India's population will overtake China's as the world's largest in 30 years, according to data released yesterday, despite the continued assault on the female population in a society in which bearing male offspring is still paramount.
However, the sex ratio for children up to six years has slipped from 945 females per 1,000 males in 1991 to just 927 females 10 years later, indicating that despite government measures, such as a ban on sex determination tests, female foeticide is still widely prevalent. Many girls are also killed in infancy.
According to recent research, 90% of the estimated 3.5m abortions in India each year are to eliminate girls.
"It's like Prohibition - after the ban, the whole business of tests and abortions has gone underground," said a population activist, Prabeen Singh. "Families are now also resorting to traditional methods to get rid of girl children, such as herbal poisons."
Until now, it was believed that the bias against girls was especially acute in the countryside, where the high child mortality rate, combined with the prestige gained from having a male child, the need for wage earners and the prohibitive cost of marrying a daughter heavily tilted the scales in favour of sons.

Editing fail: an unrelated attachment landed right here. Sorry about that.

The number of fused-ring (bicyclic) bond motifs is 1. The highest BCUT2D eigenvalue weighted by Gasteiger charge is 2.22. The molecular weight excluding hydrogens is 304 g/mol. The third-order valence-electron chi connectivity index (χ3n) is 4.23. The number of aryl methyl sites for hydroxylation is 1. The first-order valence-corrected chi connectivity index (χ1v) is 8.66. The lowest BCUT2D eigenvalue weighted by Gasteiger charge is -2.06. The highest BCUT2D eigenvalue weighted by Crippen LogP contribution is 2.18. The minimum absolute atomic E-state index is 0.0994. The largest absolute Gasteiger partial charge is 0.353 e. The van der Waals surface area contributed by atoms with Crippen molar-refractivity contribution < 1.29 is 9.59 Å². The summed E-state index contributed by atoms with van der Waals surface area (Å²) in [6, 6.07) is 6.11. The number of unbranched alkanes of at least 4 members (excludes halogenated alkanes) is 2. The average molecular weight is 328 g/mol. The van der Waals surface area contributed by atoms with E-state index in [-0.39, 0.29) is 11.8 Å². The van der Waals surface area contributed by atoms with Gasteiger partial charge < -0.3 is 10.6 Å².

But the census has come up with a startling statistic - the sex ratio in the national capital region of Delhi has plummetted to just 865 girls to 1,000 boys, well below the national average. In one district in Delhi, it has dropped below 800.... (more)
Female infanticide, and too many people
Population of India to overtake China's within 30 years